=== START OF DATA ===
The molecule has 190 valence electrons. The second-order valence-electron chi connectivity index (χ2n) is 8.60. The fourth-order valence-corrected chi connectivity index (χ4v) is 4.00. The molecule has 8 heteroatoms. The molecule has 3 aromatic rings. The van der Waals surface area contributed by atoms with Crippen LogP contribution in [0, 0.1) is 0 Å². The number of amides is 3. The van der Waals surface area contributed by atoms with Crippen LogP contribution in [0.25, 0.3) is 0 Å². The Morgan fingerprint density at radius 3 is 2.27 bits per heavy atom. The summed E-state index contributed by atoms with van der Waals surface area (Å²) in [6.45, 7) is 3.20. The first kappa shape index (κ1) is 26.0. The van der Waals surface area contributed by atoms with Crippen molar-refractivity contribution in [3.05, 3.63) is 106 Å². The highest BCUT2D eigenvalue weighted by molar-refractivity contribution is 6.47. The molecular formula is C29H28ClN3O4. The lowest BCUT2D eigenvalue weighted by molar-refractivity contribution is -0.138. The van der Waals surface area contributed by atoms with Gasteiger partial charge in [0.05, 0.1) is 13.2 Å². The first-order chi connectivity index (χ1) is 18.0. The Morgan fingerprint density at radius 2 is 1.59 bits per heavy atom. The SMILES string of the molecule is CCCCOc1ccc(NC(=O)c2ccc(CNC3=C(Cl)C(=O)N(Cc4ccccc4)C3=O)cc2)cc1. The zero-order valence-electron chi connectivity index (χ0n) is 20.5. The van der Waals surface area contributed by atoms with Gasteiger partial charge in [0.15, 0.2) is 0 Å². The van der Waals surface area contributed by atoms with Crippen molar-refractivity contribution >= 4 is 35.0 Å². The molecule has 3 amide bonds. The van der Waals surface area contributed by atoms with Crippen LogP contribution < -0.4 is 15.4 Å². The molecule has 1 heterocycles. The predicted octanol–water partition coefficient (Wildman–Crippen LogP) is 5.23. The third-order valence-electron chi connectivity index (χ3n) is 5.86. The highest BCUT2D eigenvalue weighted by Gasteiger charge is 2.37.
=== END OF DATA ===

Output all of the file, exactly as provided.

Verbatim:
The molecule has 190 valence electrons. The second-order valence-electron chi connectivity index (χ2n) is 8.60. The fourth-order valence-corrected chi connectivity index (χ4v) is 4.00. The molecule has 8 heteroatoms. The molecule has 3 aromatic rings. The van der Waals surface area contributed by atoms with Crippen LogP contribution in [0, 0.1) is 0 Å². The number of amides is 3. The van der Waals surface area contributed by atoms with Crippen LogP contribution in [0.25, 0.3) is 0 Å². The Morgan fingerprint density at radius 3 is 2.27 bits per heavy atom. The summed E-state index contributed by atoms with van der Waals surface area (Å²) in [6.45, 7) is 3.20. The first kappa shape index (κ1) is 26.0. The van der Waals surface area contributed by atoms with Crippen molar-refractivity contribution in [3.05, 3.63) is 106 Å². The highest BCUT2D eigenvalue weighted by molar-refractivity contribution is 6.47. The molecular formula is C29H28ClN3O4. The lowest BCUT2D eigenvalue weighted by molar-refractivity contribution is -0.138. The van der Waals surface area contributed by atoms with Gasteiger partial charge in [0.05, 0.1) is 13.2 Å². The first-order chi connectivity index (χ1) is 18.0. The Morgan fingerprint density at radius 2 is 1.59 bits per heavy atom. The SMILES string of the molecule is CCCCOc1ccc(NC(=O)c2ccc(CNC3=C(Cl)C(=O)N(Cc4ccccc4)C3=O)cc2)cc1. The zero-order valence-electron chi connectivity index (χ0n) is 20.5. The van der Waals surface area contributed by atoms with Gasteiger partial charge in [0.15, 0.2) is 0 Å². The van der Waals surface area contributed by atoms with Crippen molar-refractivity contribution >= 4 is 35.0 Å². The molecule has 3 amide bonds. The van der Waals surface area contributed by atoms with Crippen LogP contribution < -0.4 is 15.4 Å². The molecule has 1 heterocycles. The predicted octanol–water partition coefficient (Wildman–Crippen LogP) is 5.23. The third-order valence-electron chi connectivity index (χ3n) is 5.86. The highest BCUT2D eigenvalue weighted by Gasteiger charge is 2.37.